Outside the Box: The way your company can offer health insurance is changing in a fundamental way — and no one knows about it

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Starting this year, some employees will have a new set of health insurance options. Instead of choosing plans preselected by their employer, these employees will receive tax-free dollars from their employer and will use these funds to purchase their health insurance from the individual marketplace.

The new option, created by the Trump administration, may herald the biggest shift in how employees access health insurance since employer-sponsored health plans first gained traction after World War II.

What do you need to know if your employer notifies you that this new option, known as an individual coverage health reimbursement arrangement, or ICHRA (pronounced ick-ruh), is going into effect?

1. You’ll receive funds to contribute toward your health insurance costs. Employers who move to this option will provide tax-free dollars to employees through a Health Reimbursement Arrangement (HRA), and employees will be reimbursed from this fund for a portion of, though not always all of, the costs of the health insurance plan they choose.

The size of the account will vary by employer, but in order for an employer to avoid financial penalties, the fund must provide enough so the lowest-cost Obamacare silver-level premium for an individual costs no more than about 10% of the employee’s household income. Some employers will be more generous than others, but when receiving job offers (if both include an ICHRA), you’ll benefit by being able to easily determine which employer provides a greater subsidy.

Whether the funds are given to employees all at once, monthly or in some other way and how the funds can be accessed will depend on how the employer sets up the plan.

2. You’ll hold the reins on your health insurance options. Traditional group health insurance tends to offer a handful of plans to choose from. But the “few sizes fits most” approach doesn’t always give employees access to the coverage that works best for their individual situations.

With ICHRA, you’ll be responsible for choosing which health plan on the individual market is best for you and your family.

There will be help. Employers working with an ICHRA administrator should be able to offer year-round support to employees as well as health care navigation assistance to help you choose the plan that makes the most sense for you and your family’s health needs and budget.

ICHRA funds can be used only to purchase Affordable Care Act-compliant health plans — short-term insurance doesn’t count. And leftover funds can be used for other health costs, if your employer allows it.

The new option may herald the biggest shift in how employees access health insurance since employer-sponsored health plans first gained traction after World War II.

3. The health plan is yours to take with you. But the HRA is specific to your job. You’ll no longer lose your health insurance if you change employers. (Whether you can take any unspent funds with you will depend on how your old company has structured the plan.) But if your new employer does not offer an ICHRA, you will need to find a new option for funding your health insurance—or switch to your new employer’s group plan—since the HRA will stay with your old employer.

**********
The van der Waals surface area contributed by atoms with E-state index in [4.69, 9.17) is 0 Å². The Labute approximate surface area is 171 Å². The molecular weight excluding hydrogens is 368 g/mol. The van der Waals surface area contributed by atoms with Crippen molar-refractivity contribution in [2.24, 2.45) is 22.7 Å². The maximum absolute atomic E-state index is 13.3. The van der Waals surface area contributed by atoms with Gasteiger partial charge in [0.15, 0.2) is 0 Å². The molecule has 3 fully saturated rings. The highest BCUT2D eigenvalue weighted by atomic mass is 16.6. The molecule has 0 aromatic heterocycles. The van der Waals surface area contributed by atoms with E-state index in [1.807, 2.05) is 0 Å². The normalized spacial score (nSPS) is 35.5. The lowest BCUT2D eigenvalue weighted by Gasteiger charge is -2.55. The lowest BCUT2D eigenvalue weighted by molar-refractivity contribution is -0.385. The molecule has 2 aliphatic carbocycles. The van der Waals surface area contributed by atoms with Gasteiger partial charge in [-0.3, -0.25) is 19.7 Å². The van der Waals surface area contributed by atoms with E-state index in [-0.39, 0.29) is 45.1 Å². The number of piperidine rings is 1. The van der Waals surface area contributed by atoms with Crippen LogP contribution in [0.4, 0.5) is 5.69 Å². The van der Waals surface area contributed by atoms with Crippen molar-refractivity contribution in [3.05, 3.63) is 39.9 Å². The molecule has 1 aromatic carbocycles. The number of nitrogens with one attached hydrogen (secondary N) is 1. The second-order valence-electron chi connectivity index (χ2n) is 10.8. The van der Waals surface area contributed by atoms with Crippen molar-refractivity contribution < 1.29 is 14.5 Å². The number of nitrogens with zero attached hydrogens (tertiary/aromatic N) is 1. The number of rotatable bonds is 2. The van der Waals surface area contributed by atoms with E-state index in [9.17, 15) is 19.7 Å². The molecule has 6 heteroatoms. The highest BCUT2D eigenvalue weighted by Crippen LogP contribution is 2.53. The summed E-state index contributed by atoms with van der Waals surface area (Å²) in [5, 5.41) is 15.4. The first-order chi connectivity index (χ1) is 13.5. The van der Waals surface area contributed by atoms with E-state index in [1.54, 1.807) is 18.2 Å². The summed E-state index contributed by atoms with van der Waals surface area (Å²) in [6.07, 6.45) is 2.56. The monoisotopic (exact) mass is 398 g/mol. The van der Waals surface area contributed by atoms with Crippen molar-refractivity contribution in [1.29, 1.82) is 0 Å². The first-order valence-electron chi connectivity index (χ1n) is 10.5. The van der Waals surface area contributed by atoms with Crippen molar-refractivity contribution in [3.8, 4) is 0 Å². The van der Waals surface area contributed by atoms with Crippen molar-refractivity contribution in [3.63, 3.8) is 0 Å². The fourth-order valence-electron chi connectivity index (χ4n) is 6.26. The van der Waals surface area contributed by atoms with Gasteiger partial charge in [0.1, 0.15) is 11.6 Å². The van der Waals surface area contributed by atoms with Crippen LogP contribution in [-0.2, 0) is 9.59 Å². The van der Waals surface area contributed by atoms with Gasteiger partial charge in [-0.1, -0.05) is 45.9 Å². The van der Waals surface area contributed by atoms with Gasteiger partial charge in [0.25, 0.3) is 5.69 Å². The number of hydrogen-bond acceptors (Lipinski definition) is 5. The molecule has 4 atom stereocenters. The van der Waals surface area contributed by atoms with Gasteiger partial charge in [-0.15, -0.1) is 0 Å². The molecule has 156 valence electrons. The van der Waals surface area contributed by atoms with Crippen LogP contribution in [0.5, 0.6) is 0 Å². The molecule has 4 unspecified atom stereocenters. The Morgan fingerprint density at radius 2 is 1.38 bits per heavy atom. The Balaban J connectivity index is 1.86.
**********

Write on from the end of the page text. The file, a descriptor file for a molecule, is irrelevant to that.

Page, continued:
As more employers adopt ICHRAs, it will become smoother for workers to move from job to job, ICHRA to ICHRA, without ever having to change doctors or health plans.

4. You may need to pay out of pocket for a portion of your plan. Today, most people pay some portion of their group health plan premiums through a payroll deduction. Likewise, employees will probably need to contribute a portion out of their own pockets (for example if they choose to buy a health plan with more coverage or if they need dependent coverage), and employers may set up their ICHRA to allow employees to pay these additional amounts through a payroll deduction.

If all the funds in your HRA aren’t needed to purchase your health plan of choice, your employer may offer you the ability to roll over those funds to the following plan year, as part of your benefit.

5. Why wasn’t this an option before, and am I likely to be the only one using it? ICHRAs became an option for the first time in January when a new federal rule allowed HRAs to be used in new ways to fund health insurance.

The new option, which goes back to a 2017 executive order, was introduced as a way to provide employers with more options for financing their employees’ health care. The most likely early adopters of ICHRAs will be small businesses that lack the scale to negotiate more affordable health plan costs for their employees, growing businesses that are about to reach the 50-employee threshold (at which point businesses are required to provide access to health insurance), or established businesses looking for a more sustainable way to provide health insurance benefits in competitive labor markets.

In the next 12 to 24 months, these early adopters may be at the forefront of a trend that eventually supports millions. According to government estimates, in just five years, 10 million Americans could access their health insurance via an ICHRA. Today, 160 million people have some form of employer-sponsored health insurance, leaving plenty of room for ICHRA adoption.

John Barkett is senior director of policy affairs at Willis Towers Watson, a global risk-management company and insurance brokerage. Follow him on Twitter @jmbarkett.

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